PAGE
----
The pockets of smocks, to me, are one of their best features and in this the shirt doesn’t disappoint.  There is plenty of storage space, but you run the risk of looking distinctly lumpy if you over-load them.  The width of the chest-pocket zipper is very decent, and the zipper of the hand-warmer pocket doesn’t quite extend to the bottom of the pocket, and so prevents any accidental loss of pocket contents.  However, this does make the accessing the pocket with gloves a bit difficult.  I guess you can’t have it all.

The full-width nature of the pocket also allows you to fasten your rucksack hip-belt through it.  This is more useful than it sounds: firstly you don’t need to tighten the hip-belt as much to compensate for all the layers of clothing between it and your hip-bones, which reduces extraneous rubbing, and secondly you still have the use of a pocket.  I imagine for some people this is no big deal, but personally I find the hip-belt of a rucksack a lot more comfortable the closer I can get it to my body.


Hand-warmer pockets. The black webbing tab on the inside of the pocket is a simple webbing loop. The pocket also contains the webbing strap for cinching the waist of the shirt.

Venting wise, there are two double-zips on either side of your body running from the bottom hem, to just under your armpit.  In this case, personally I prefer the design of the EOC APS Smock (which extend along your forearm as well) as the top zippers can be difficult to grab hold off.  The zippers have a baffle on the inside, but recently I’ve started to find that baffle is getting folded back which ends of letting cold air in.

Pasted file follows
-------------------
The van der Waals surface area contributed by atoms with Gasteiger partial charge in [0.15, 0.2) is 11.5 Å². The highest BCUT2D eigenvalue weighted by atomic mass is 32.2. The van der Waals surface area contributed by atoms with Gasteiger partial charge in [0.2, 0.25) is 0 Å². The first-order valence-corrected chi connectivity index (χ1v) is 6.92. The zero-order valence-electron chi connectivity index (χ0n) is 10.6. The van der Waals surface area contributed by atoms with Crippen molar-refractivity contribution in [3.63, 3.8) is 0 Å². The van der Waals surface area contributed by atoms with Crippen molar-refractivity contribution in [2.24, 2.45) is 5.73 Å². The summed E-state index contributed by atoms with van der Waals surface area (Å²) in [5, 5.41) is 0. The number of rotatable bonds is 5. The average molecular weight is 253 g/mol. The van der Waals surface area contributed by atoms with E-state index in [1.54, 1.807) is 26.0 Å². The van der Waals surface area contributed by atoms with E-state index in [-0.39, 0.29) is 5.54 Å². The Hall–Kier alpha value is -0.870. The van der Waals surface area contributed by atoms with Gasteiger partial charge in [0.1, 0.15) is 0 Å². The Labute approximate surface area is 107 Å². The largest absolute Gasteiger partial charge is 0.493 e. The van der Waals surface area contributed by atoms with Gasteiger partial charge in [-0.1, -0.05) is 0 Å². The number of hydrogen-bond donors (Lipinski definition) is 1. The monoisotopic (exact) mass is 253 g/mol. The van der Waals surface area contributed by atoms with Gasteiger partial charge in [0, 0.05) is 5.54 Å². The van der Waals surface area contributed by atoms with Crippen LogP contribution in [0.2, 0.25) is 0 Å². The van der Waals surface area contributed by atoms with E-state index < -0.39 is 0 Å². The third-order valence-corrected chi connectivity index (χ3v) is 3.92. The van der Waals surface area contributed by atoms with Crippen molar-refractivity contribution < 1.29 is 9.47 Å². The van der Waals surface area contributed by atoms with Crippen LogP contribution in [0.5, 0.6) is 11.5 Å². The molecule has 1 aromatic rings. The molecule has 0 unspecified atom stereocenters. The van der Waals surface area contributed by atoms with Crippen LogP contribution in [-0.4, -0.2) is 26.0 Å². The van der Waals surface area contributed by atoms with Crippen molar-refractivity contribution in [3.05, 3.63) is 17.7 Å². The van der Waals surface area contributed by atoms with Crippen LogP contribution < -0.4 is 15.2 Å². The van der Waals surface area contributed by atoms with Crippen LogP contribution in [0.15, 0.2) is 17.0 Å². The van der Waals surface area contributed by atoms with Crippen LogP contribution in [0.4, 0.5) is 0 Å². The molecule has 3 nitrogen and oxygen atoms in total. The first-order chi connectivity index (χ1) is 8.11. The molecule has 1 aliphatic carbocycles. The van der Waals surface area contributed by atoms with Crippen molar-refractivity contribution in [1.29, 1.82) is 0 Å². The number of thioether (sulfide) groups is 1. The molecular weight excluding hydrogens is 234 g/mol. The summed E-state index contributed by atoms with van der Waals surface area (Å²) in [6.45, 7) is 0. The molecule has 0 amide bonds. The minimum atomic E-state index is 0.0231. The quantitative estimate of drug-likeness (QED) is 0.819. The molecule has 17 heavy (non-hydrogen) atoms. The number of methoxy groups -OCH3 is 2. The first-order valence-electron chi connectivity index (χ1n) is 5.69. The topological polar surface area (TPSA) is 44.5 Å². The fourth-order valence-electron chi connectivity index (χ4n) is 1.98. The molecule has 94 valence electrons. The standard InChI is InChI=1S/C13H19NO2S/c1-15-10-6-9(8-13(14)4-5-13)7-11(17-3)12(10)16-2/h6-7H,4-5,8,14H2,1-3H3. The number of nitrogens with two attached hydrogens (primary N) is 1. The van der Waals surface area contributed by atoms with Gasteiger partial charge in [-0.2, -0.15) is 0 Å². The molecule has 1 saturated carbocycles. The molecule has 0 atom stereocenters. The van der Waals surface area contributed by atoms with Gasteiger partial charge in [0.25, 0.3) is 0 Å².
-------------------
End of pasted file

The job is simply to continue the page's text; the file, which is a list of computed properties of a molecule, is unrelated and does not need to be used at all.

Double zips on either side of the body give ample venting when required.


Close-up of side zip.

I find the zippers stick outrageously on the both the chest-pocket and side vents.  This is undoubtedly the biggest annoyance, as what should only require only one hand, requires two and quite a bit of patience.  Having checked newer versions, they have changed the zips, but I can’t comment on their longevity.

The nature of the chest pocket limits the size of the collar zipper, but personally I find it just about long enough to provide useful ventilation when needed.


Although the length of the collar zipper is limited by the chest pocket, it still provides a useful ventilation option.

There is also a basic elasticated adjustment on the rear hem to help keep cold air out.


Elasticated rear hem adjustment.

Other Notes

Build quality in general is excellent, but in this version it is let down by poor zippers.


Hem finishing is very good.

There is no hood option, or (unlike other Buffalo products) any fastening options to accommodate one.